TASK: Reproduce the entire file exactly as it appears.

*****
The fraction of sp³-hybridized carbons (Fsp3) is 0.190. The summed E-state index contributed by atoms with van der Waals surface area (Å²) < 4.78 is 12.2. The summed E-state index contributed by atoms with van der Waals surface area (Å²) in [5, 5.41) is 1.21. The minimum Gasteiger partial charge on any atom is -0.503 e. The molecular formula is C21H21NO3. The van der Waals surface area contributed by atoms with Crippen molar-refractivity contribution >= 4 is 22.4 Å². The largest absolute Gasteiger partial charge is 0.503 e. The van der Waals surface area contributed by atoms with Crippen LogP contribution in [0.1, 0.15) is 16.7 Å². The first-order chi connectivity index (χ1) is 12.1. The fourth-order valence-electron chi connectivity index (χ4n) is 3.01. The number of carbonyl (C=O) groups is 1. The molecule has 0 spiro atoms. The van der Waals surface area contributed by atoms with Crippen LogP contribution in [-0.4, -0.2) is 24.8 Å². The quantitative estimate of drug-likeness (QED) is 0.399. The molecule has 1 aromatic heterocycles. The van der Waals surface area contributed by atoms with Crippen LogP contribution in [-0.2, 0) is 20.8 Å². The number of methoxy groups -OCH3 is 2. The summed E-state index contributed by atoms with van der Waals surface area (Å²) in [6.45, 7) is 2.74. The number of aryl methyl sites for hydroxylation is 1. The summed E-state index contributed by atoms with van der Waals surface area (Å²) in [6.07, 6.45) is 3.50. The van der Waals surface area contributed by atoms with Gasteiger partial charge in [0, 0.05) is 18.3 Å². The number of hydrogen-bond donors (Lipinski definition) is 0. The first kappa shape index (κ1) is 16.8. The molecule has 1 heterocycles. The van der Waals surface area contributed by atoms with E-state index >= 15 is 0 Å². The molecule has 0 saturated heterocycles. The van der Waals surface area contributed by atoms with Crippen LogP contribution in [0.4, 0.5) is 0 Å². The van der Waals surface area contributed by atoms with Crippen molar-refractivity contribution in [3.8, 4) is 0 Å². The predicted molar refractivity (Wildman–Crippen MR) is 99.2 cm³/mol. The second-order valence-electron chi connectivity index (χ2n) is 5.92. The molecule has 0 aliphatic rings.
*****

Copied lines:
The fraction of sp³-hybridized carbons (Fsp3) is 0.190. The summed E-state index contributed by atoms with van der Waals surface area (Å²) < 4.78 is 12.2. The summed E-state index contributed by atoms with van der Waals surface area (Å²) in [5, 5.41) is 1.21. The minimum Gasteiger partial charge on any atom is -0.503 e. The molecular formula is C21H21NO3. The van der Waals surface area contributed by atoms with Crippen molar-refractivity contribution >= 4 is 22.4 Å². The largest absolute Gasteiger partial charge is 0.503 e. The van der Waals surface area contributed by atoms with Crippen LogP contribution in [0.1, 0.15) is 16.7 Å². The first-order chi connectivity index (χ1) is 12.1. The fourth-order valence-electron chi connectivity index (χ4n) is 3.01. The number of carbonyl (C=O) groups is 1. The molecule has 0 spiro atoms. The van der Waals surface area contributed by atoms with Crippen LogP contribution in [-0.4, -0.2) is 24.8 Å². The quantitative estimate of drug-likeness (QED) is 0.399. The molecule has 1 aromatic heterocycles. The van der Waals surface area contributed by atoms with Crippen LogP contribution in [-0.2, 0) is 20.8 Å². The number of methoxy groups -OCH3 is 2. The summed E-state index contributed by atoms with van der Waals surface area (Å²) in [6.45, 7) is 2.74. The number of aryl methyl sites for hydroxylation is 1. The summed E-state index contributed by atoms with van der Waals surface area (Å²) in [6.07, 6.45) is 3.50. The van der Waals surface area contributed by atoms with Gasteiger partial charge in [0, 0.05) is 18.3 Å². The number of hydrogen-bond donors (Lipinski definition) is 0. The first kappa shape index (κ1) is 16.8. The molecule has 1 heterocycles. The van der Waals surface area contributed by atoms with E-state index >= 15 is 0 Å². The molecule has 0 saturated heterocycles. The van der Waals surface area contributed by atoms with Crippen LogP contribution in [0.4, 0.5) is 0 Å². The van der Waals surface area contributed by atoms with Crippen molar-refractivity contribution in [3.8, 4) is 0 Å². The predicted molar refractivity (Wildman–Crippen MR) is 99.2 cm³/mol. The second-order valence-electron chi connectivity index (χ2n) is 5.92. The molecule has 0 aliphatic rings.